As you say classes are full of lovely friendly people, so if you have to holds hands with someone you donít get on with, just grin and bear it

    Or as you have suggest, stand next to mate and swap places

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    Phil_dB (6th-November-2008)

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    Re: What do you suggest?!

    Sorry...bit of a story here.

    After I'd been dancing for a while, I quickly realised that MJ was pretty much going to be a big part of my life and I desperately wanted my husband to give it a go so that we didn't just drift apart in to completely different social worlds.

    Anyway, I managed to persuade him to go along one night and he quite enjoyed it and was willing to keep going until he got the hang of it but the next week he went some woman was so rude to him, he couldn't face going again.

    He'd plucked up the courage to ask someone for a dance in freestyle and she just basically ranted at him how she doesn't like dancing with beginners, she doesn't do charity, too many bloody beginners, etc, etc.

    So that was that. His confidence was rock bottom and he never went again.

    I'm not saying it's related, but we were divorced 6 months later. Him being a non-dancers certainly didn't help things.

    From my own personal experience, I don't think venue organisers do enough to ensure that intermediate and advanced dancers make an effort with beginners. I know they have taxi dancers, etc, but I've never heard a teacher ask the non-beginners to be nice to new comers. I think they are too worried about upsetting them.

    I imagine the low retention rate of beginners has a lot to do with bad experiences with rude/smelly/dangerous dancers.

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    Re: What do you suggest?!

    Quote Originally Posted by Phil_dB View Post


    I could be 'mature' about it, smile and dance with her, - but to be honest, - I don't want this horrid misery of a women to touch my hand ever again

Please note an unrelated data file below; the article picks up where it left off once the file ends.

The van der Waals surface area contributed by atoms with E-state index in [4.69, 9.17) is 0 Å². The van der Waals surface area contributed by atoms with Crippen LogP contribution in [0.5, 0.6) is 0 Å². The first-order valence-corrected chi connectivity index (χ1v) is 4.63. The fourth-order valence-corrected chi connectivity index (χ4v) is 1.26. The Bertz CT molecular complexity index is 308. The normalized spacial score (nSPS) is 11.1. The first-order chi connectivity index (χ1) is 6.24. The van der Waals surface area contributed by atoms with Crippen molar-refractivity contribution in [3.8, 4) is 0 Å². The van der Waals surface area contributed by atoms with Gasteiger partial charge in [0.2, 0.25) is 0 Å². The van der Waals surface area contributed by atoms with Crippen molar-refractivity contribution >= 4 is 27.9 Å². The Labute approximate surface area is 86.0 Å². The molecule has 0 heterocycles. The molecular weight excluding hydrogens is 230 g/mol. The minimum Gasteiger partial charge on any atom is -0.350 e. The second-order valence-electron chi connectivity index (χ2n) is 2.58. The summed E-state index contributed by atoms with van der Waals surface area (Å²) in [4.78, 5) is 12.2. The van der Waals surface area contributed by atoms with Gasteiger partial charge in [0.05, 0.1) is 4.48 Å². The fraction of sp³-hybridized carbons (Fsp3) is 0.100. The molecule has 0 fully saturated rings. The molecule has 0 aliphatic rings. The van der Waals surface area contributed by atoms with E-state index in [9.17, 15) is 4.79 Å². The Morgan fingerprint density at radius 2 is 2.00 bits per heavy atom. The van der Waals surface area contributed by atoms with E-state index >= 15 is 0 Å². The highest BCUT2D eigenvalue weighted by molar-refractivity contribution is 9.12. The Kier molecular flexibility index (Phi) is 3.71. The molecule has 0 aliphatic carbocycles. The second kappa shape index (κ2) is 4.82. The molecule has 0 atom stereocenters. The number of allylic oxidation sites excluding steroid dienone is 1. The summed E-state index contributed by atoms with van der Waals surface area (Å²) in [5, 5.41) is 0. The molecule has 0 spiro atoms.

What to do!??!
    I should think everyone on here has had someone make a negative comment to them at some time, it is not nice or helpful but it happens.

    My advice to you is take the mature route you don’t have to ask her to dance in freestyle but if you get her in a lesson remember it is for a very short time, so be the better person and enjoy the moving on bit

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    Martin (6th-November-2008), Phil_dB (6th-November-2008)

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    Re: What do you suggest?!

    Whatever you do don't do what I did.

    there was one "follow" in Aberdeen who took her dancing terribly seriously. She asked me in the freestyle and I proceeded to do my limited repertoire of moves. You could tell she was bored within seconds and she started forcably backleading me into moves I'd not done/ not liked before. so i ..ahem.. asserted my lead slightly (I didn't force myself.. i just gave a stronger lead) her face was like thunder.. how dare I a mere beginner (in her eyes) try and LEAD for pity's sakes.

    Anyway it got to the point when ever I danced with her she'd frown and try to backlead and I wouldn't let her and in the end I took a several month sabbatical from dancing (of course.. knowing me any excuse not to dance would do really!)

    It's people like that that mean I'm still a "beginner" despite dancing since 2003. I go for a while, get my confidence knocked then leave for ages.. of course when i eventually return (as I invariably do) it's back to square one again.